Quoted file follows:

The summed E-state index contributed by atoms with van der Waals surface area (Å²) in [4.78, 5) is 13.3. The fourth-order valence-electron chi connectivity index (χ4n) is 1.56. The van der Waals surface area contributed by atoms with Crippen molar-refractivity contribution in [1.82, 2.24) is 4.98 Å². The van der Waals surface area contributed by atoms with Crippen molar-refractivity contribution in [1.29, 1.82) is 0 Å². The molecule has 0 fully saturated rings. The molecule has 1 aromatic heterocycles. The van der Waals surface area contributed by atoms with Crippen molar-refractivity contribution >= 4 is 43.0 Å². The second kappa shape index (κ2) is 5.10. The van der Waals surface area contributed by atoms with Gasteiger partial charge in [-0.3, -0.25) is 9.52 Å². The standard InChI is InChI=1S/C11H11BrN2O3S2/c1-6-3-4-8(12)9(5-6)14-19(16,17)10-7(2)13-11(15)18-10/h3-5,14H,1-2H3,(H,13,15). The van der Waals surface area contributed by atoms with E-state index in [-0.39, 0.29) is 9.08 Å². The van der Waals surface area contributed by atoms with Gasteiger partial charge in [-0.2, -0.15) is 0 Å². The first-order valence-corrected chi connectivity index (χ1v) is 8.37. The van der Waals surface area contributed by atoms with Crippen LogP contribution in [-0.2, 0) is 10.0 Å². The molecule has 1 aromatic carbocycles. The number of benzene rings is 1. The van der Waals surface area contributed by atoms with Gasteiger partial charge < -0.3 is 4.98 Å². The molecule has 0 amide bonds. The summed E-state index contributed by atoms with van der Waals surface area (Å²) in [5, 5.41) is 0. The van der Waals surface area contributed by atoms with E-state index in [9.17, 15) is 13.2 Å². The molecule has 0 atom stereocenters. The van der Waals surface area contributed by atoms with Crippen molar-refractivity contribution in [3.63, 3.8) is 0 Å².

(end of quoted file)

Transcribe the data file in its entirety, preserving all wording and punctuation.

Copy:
The summed E-state index contributed by atoms with van der Waals surface area (Å²) in [4.78, 5) is 13.3. The fourth-order valence-electron chi connectivity index (χ4n) is 1.56. The van der Waals surface area contributed by atoms with Crippen molar-refractivity contribution in [1.82, 2.24) is 4.98 Å². The van der Waals surface area contributed by atoms with Crippen molar-refractivity contribution in [1.29, 1.82) is 0 Å². The molecule has 0 fully saturated rings. The molecule has 1 aromatic heterocycles. The van der Waals surface area contributed by atoms with Crippen molar-refractivity contribution >= 4 is 43.0 Å². The second kappa shape index (κ2) is 5.10. The van der Waals surface area contributed by atoms with Gasteiger partial charge in [-0.3, -0.25) is 9.52 Å². The standard InChI is InChI=1S/C11H11BrN2O3S2/c1-6-3-4-8(12)9(5-6)14-19(16,17)10-7(2)13-11(15)18-10/h3-5,14H,1-2H3,(H,13,15). The van der Waals surface area contributed by atoms with E-state index in [-0.39, 0.29) is 9.08 Å². The van der Waals surface area contributed by atoms with Gasteiger partial charge in [-0.2, -0.15) is 0 Å². The first-order valence-corrected chi connectivity index (χ1v) is 8.37. The van der Waals surface area contributed by atoms with Crippen LogP contribution in [-0.2, 0) is 10.0 Å². The molecule has 1 aromatic carbocycles. The number of benzene rings is 1. The van der Waals surface area contributed by atoms with Gasteiger partial charge < -0.3 is 4.98 Å². The molecule has 0 amide bonds. The summed E-state index contributed by atoms with van der Waals surface area (Å²) in [5, 5.41) is 0. The van der Waals surface area contributed by atoms with E-state index in [9.17, 15) is 13.2 Å². The molecule has 0 atom stereocenters. The van der Waals surface area contributed by atoms with Crippen molar-refractivity contribution in [3.63, 3.8) is 0 Å².